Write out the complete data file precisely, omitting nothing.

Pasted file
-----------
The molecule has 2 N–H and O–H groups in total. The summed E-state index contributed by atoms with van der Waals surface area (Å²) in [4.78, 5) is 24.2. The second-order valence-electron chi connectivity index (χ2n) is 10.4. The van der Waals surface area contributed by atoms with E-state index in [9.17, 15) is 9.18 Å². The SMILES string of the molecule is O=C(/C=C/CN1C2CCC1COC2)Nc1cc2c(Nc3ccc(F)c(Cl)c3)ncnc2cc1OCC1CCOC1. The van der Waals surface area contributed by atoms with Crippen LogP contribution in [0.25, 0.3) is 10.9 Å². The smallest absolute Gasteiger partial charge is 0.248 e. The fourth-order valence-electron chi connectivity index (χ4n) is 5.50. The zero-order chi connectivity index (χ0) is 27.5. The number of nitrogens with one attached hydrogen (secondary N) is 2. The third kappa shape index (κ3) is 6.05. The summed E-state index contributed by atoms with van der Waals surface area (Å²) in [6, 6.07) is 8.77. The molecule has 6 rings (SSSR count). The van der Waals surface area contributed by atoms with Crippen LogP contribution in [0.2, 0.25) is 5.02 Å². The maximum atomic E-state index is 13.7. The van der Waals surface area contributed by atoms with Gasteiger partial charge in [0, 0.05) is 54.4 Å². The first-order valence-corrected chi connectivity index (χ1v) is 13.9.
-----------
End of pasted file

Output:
The molecule has 2 N–H and O–H groups in total. The summed E-state index contributed by atoms with van der Waals surface area (Å²) in [4.78, 5) is 24.2. The second-order valence-electron chi connectivity index (χ2n) is 10.4. The van der Waals surface area contributed by atoms with E-state index in [9.17, 15) is 9.18 Å². The SMILES string of the molecule is O=C(/C=C/CN1C2CCC1COC2)Nc1cc2c(Nc3ccc(F)c(Cl)c3)ncnc2cc1OCC1CCOC1. The van der Waals surface area contributed by atoms with Crippen LogP contribution in [0.25, 0.3) is 10.9 Å². The smallest absolute Gasteiger partial charge is 0.248 e. The fourth-order valence-electron chi connectivity index (χ4n) is 5.50. The zero-order chi connectivity index (χ0) is 27.5. The number of nitrogens with one attached hydrogen (secondary N) is 2. The third kappa shape index (κ3) is 6.05. The summed E-state index contributed by atoms with van der Waals surface area (Å²) in [6, 6.07) is 8.77. The molecule has 6 rings (SSSR count). The van der Waals surface area contributed by atoms with Crippen LogP contribution in [0.2, 0.25) is 5.02 Å². The maximum atomic E-state index is 13.7. The van der Waals surface area contributed by atoms with Gasteiger partial charge in [0, 0.05) is 54.4 Å². The first-order valence-corrected chi connectivity index (χ1v) is 13.9.